The former Matalan site in Stevenage has long been identified by Stevenage Borough Council for suitable redevelopment as part of their 20-year £1bn regeneration programme designed to redevelop and improve the town’s existing central areas. The scheme is being bought forward by the Guinness Partnership, a nationwide Registered Provider of social housing and one of England’s largest Housing Associations.
The project has planning permission to provide 526 new homes including both family and affordable homes across a mix of tenures – Affordable Rent, Shared Ownership and Open market sale with the first phase consisting of the construction of two residential buildings including 89 Shared Ownership and 54 Affordable Rent apartments.
We were delighted to be appointed as Cost Consultants (Quantity Surveyors) in August 2020 to assist with taking the design through from RIBA Stage 2 to Procurement. Following detailed RIBA Stage 4 design development, the former Matalan store has been demolished along with removal of the car park surface and obstructions in order to de-risk the site prior to construction.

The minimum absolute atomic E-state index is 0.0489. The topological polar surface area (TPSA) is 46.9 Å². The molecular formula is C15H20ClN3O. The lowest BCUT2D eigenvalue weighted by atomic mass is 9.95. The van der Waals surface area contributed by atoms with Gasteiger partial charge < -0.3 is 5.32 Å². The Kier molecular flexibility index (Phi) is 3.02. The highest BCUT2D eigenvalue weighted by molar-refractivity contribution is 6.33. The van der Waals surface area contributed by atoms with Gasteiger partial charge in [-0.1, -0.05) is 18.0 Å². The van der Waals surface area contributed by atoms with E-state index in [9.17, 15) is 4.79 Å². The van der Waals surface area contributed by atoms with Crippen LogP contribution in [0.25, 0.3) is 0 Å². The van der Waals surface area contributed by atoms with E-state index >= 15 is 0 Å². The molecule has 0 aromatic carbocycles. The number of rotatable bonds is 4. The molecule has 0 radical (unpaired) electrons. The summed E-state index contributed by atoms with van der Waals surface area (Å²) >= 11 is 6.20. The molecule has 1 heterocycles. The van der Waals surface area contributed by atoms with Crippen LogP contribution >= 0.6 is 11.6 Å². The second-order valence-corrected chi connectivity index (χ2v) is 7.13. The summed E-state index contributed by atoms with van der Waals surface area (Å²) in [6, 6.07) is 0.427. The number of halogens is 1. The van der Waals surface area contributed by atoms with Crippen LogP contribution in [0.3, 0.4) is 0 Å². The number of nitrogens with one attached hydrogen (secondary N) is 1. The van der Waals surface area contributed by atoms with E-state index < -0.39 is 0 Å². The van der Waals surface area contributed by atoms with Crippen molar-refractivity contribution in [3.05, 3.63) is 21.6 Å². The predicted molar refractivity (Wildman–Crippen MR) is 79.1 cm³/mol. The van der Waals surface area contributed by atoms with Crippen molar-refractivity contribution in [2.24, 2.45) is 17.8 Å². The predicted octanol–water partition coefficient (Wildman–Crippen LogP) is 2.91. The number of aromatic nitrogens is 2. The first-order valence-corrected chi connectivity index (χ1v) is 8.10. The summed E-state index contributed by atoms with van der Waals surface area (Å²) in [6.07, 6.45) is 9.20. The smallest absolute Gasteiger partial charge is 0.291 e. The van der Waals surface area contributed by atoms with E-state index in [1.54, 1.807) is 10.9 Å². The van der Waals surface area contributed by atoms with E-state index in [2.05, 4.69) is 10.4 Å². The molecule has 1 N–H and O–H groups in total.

The project is currently in the process of being tendered with the Main Contract due to commence on site in Q4 2022.
Core Five Added Value
A key part of our philosophy is to be an active team player that helps ensure the successful delivery of each and every one of our projects. We recognise that control of the construction cost is only part of the cost manager’s role. Enhancing the value of the development and managing our Client’s exposure to risk are similarly critical. Our advice is prepared with this in mind. Some key successes in adding value to the Matalan Stevenage project include;
• Improved overall NIA:GIA by 4% achieved, thereby improving rental/sales value whilst maintaining GIA
• Reduced average apartment size by 23ft² to align with national space standards whilst maintaining the overall number of apartments
• c. £3.6m of Value Engineering achieved pre-contract
• £10ft² reduction in £/ft² NIA achieved pre-contract